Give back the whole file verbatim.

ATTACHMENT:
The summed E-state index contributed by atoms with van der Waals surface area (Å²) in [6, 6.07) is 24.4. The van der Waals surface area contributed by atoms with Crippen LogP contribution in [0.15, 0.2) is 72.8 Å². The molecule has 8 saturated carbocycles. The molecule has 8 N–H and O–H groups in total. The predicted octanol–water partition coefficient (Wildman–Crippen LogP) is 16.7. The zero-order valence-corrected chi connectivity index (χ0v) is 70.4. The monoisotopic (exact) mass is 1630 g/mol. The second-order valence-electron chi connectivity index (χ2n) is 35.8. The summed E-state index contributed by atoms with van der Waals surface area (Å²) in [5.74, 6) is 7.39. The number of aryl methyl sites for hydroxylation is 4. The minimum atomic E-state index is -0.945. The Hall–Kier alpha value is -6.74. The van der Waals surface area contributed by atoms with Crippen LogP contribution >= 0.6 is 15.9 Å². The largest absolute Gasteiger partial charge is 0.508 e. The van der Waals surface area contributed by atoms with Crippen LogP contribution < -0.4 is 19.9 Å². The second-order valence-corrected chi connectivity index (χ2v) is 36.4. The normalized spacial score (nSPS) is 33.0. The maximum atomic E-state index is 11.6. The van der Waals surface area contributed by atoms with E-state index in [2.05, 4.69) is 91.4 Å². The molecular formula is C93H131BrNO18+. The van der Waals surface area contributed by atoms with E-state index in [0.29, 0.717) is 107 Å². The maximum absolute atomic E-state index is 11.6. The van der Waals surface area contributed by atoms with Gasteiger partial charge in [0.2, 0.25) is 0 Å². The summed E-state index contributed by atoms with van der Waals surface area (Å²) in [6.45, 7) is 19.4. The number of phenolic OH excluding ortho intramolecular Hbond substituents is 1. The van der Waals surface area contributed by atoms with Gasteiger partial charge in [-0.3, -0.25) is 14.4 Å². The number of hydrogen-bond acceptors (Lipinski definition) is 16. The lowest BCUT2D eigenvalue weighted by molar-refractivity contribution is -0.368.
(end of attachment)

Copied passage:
The summed E-state index contributed by atoms with van der Waals surface area (Å²) in [6, 6.07) is 24.4. The van der Waals surface area contributed by atoms with Crippen LogP contribution in [0.15, 0.2) is 72.8 Å². The molecule has 8 saturated carbocycles. The molecule has 8 N–H and O–H groups in total. The predicted octanol–water partition coefficient (Wildman–Crippen LogP) is 16.7. The zero-order valence-corrected chi connectivity index (χ0v) is 70.4. The monoisotopic (exact) mass is 1630 g/mol. The second-order valence-electron chi connectivity index (χ2n) is 35.8. The summed E-state index contributed by atoms with van der Waals surface area (Å²) in [5.74, 6) is 7.39. The number of aryl methyl sites for hydroxylation is 4. The minimum atomic E-state index is -0.945. The Hall–Kier alpha value is -6.74. The van der Waals surface area contributed by atoms with Crippen LogP contribution >= 0.6 is 15.9 Å². The largest absolute Gasteiger partial charge is 0.508 e. The van der Waals surface area contributed by atoms with Crippen LogP contribution < -0.4 is 19.9 Å². The second-order valence-corrected chi connectivity index (χ2v) is 36.4. The normalized spacial score (nSPS) is 33.0. The maximum atomic E-state index is 11.6. The van der Waals surface area contributed by atoms with E-state index in [2.05, 4.69) is 91.4 Å². The molecular formula is C93H131BrNO18+. The van der Waals surface area contributed by atoms with E-state index in [0.29, 0.717) is 107 Å². The maximum absolute atomic E-state index is 11.6. The van der Waals surface area contributed by atoms with Gasteiger partial charge in [0.2, 0.25) is 0 Å². The summed E-state index contributed by atoms with van der Waals surface area (Å²) in [6.45, 7) is 19.4. The number of phenolic OH excluding ortho intramolecular Hbond substituents is 1. The van der Waals surface area contributed by atoms with Gasteiger partial charge in [-0.3, -0.25) is 14.4 Å². The number of hydrogen-bond acceptors (Lipinski definition) is 16. The lowest BCUT2D eigenvalue weighted by molar-refractivity contribution is -0.368.